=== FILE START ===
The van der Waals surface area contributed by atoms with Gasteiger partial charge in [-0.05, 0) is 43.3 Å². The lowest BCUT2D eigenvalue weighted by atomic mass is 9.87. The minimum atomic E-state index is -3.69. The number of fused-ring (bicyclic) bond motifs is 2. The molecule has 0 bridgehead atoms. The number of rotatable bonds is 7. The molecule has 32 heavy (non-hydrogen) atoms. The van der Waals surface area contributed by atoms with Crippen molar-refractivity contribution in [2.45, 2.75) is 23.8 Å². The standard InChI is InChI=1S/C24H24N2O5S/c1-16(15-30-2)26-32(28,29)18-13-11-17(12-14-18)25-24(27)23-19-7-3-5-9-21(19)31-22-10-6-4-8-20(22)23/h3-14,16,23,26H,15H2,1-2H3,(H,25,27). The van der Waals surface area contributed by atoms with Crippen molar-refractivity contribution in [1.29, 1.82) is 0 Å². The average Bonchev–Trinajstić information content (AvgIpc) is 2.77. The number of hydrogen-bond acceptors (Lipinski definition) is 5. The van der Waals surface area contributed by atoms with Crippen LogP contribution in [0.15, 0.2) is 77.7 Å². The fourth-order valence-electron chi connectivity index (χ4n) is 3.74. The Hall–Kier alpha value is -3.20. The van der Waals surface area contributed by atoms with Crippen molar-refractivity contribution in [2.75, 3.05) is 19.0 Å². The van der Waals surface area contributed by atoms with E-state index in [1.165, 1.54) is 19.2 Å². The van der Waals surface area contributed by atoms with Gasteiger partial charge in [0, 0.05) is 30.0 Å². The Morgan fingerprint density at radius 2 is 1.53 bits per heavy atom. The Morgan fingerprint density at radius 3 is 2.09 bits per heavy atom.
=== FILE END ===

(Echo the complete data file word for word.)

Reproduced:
The van der Waals surface area contributed by atoms with Gasteiger partial charge in [-0.05, 0) is 43.3 Å². The lowest BCUT2D eigenvalue weighted by atomic mass is 9.87. The minimum atomic E-state index is -3.69. The number of fused-ring (bicyclic) bond motifs is 2. The molecule has 0 bridgehead atoms. The number of rotatable bonds is 7. The molecule has 32 heavy (non-hydrogen) atoms. The van der Waals surface area contributed by atoms with Crippen molar-refractivity contribution in [2.45, 2.75) is 23.8 Å². The standard InChI is InChI=1S/C24H24N2O5S/c1-16(15-30-2)26-32(28,29)18-13-11-17(12-14-18)25-24(27)23-19-7-3-5-9-21(19)31-22-10-6-4-8-20(22)23/h3-14,16,23,26H,15H2,1-2H3,(H,25,27). The van der Waals surface area contributed by atoms with Crippen molar-refractivity contribution in [1.29, 1.82) is 0 Å². The average Bonchev–Trinajstić information content (AvgIpc) is 2.77. The number of hydrogen-bond acceptors (Lipinski definition) is 5. The van der Waals surface area contributed by atoms with Crippen LogP contribution in [0.15, 0.2) is 77.7 Å². The fourth-order valence-electron chi connectivity index (χ4n) is 3.74. The Hall–Kier alpha value is -3.20. The van der Waals surface area contributed by atoms with Crippen molar-refractivity contribution in [2.75, 3.05) is 19.0 Å². The van der Waals surface area contributed by atoms with E-state index in [1.165, 1.54) is 19.2 Å². The van der Waals surface area contributed by atoms with Gasteiger partial charge in [0, 0.05) is 30.0 Å². The Morgan fingerprint density at radius 2 is 1.53 bits per heavy atom. The Morgan fingerprint density at radius 3 is 2.09 bits per heavy atom.